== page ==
Though biology plays an important role, the way in which sexual motivation is expressed and acted upon is highly influenced by culture.
Analyze the ways in which the expression of sexuality is influenced by gender and culture.
Sexual motivation, often referred to as libido, is a person's overall sexual drive or desire for sexual activity, and is determined by biological, psychological, and sociocultural factors.
Human sexuality can be understood as part of the social life of humans, governed by social norms, implied rules of behavior, and the status quo. Society's views on sexuality have changed throughout history, and are continuously evolving.
With the advent of patriarchal societies, gender roles around sexuality became much more stringent, and sexual norms began focusing on sexual possessiveness and the control of female sexuality.
Mass media in the form of television, magazines, movies, and music continues to shape what is deemed "appropriate" or "normal" sexuality, perpetuating social scripts about sexual relationships, and the sexual roles of men and women.
Most world religions have developed moral codes which have sought to guide or control people's sexual activities and practices.
The messages that children are taught about sex play an important role in how they will grow into their sexual selves and express (or not express) their sexual motivations. How, what, when, and by whom children are taught about sex is a matter of great debate in sex education.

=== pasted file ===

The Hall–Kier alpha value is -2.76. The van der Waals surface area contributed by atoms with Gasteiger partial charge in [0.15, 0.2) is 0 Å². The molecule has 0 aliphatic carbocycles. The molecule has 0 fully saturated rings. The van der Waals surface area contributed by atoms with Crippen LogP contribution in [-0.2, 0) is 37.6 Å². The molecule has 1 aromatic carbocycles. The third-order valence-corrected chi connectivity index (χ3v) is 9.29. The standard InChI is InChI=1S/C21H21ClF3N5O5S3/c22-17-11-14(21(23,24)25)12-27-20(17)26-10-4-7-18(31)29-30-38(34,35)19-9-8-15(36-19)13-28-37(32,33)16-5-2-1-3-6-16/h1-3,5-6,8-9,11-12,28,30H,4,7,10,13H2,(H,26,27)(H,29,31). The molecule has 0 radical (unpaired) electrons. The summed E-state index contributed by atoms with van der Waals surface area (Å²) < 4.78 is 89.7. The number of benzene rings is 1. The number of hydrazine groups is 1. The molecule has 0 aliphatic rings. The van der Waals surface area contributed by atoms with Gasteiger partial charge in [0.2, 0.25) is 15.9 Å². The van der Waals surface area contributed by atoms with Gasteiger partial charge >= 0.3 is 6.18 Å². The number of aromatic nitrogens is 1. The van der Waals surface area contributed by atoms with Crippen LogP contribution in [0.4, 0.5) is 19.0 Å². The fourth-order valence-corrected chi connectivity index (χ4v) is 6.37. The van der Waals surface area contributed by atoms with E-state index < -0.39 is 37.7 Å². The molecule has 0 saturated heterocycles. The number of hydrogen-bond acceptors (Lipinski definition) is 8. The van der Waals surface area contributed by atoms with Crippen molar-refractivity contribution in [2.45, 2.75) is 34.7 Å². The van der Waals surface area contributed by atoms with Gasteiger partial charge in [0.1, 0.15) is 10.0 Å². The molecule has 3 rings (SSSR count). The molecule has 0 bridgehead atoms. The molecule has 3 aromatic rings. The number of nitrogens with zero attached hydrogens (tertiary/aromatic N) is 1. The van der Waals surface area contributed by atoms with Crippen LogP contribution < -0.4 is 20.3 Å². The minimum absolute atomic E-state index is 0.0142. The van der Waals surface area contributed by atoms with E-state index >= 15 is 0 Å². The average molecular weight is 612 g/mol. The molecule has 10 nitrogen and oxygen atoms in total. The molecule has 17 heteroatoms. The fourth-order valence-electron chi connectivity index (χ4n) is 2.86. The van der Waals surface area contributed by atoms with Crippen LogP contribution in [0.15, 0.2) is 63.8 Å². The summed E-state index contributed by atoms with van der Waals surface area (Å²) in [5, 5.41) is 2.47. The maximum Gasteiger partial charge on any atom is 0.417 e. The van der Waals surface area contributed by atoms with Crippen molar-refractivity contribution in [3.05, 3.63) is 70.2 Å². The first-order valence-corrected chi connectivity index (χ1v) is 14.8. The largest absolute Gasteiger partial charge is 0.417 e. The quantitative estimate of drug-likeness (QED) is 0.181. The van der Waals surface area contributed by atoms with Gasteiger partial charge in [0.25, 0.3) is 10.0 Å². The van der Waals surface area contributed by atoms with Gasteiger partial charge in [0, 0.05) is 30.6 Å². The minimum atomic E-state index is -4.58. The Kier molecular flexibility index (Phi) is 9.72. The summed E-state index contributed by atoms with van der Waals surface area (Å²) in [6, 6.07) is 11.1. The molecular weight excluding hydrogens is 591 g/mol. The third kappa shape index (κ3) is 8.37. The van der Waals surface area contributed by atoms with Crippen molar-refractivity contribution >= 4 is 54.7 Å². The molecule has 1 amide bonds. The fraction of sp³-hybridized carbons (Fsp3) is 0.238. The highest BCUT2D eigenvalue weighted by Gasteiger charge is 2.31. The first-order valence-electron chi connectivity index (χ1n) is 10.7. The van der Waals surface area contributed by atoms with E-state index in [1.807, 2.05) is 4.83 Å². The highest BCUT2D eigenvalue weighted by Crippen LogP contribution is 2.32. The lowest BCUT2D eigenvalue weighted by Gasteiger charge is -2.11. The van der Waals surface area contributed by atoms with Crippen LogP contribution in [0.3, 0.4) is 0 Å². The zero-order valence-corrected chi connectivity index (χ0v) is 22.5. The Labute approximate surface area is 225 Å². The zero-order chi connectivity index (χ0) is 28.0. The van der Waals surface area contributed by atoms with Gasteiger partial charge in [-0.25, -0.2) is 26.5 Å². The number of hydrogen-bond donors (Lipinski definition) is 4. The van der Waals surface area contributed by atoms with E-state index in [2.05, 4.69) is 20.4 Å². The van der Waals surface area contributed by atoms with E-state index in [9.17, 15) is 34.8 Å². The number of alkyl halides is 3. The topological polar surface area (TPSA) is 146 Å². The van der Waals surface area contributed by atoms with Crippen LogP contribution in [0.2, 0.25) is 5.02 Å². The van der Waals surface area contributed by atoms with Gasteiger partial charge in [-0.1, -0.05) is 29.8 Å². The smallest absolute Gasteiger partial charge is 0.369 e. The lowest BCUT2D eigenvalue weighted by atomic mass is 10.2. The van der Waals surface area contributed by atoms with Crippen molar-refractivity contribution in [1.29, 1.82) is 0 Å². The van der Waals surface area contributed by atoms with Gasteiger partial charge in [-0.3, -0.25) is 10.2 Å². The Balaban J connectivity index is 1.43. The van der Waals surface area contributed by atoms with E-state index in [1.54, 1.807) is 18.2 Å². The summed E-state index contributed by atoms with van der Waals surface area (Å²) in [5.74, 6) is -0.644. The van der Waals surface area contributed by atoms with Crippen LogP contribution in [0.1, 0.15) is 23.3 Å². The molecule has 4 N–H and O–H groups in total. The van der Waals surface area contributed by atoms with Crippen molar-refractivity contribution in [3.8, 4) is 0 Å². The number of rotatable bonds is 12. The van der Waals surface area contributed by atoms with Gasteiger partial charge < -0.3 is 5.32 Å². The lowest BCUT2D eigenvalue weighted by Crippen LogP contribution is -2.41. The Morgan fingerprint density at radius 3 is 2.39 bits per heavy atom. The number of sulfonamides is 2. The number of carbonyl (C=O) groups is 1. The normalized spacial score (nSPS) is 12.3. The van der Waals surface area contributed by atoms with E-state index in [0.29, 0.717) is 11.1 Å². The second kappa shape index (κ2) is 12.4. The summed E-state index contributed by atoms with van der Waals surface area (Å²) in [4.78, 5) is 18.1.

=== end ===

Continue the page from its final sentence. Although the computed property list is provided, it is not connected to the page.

Various psychological factors (i.e., stress, sexual trauma, depression, or anxiety) can also influence one's motivation for sex. While many of these factors are internal, it is difficult to separate them from the culture in which a person lives.
To modify the natural expression of a sexual or primitive instinct in a socially acceptable manner; to divert the energy of such an instinct into some acceptable activity.
Sexual motivation, often referred to as libido, is a person's overall sexual drive or desire for sexual activity. This motivation is determined by biological, psychological, and sociocultural factors. As discussed in the previous concept, hormones such as testosterone and estrogen affect the sex drive biologically. While one's sexual motivation is largely biological, the way in which it is expressed or acted upon is highly influenced by the surrounding culture.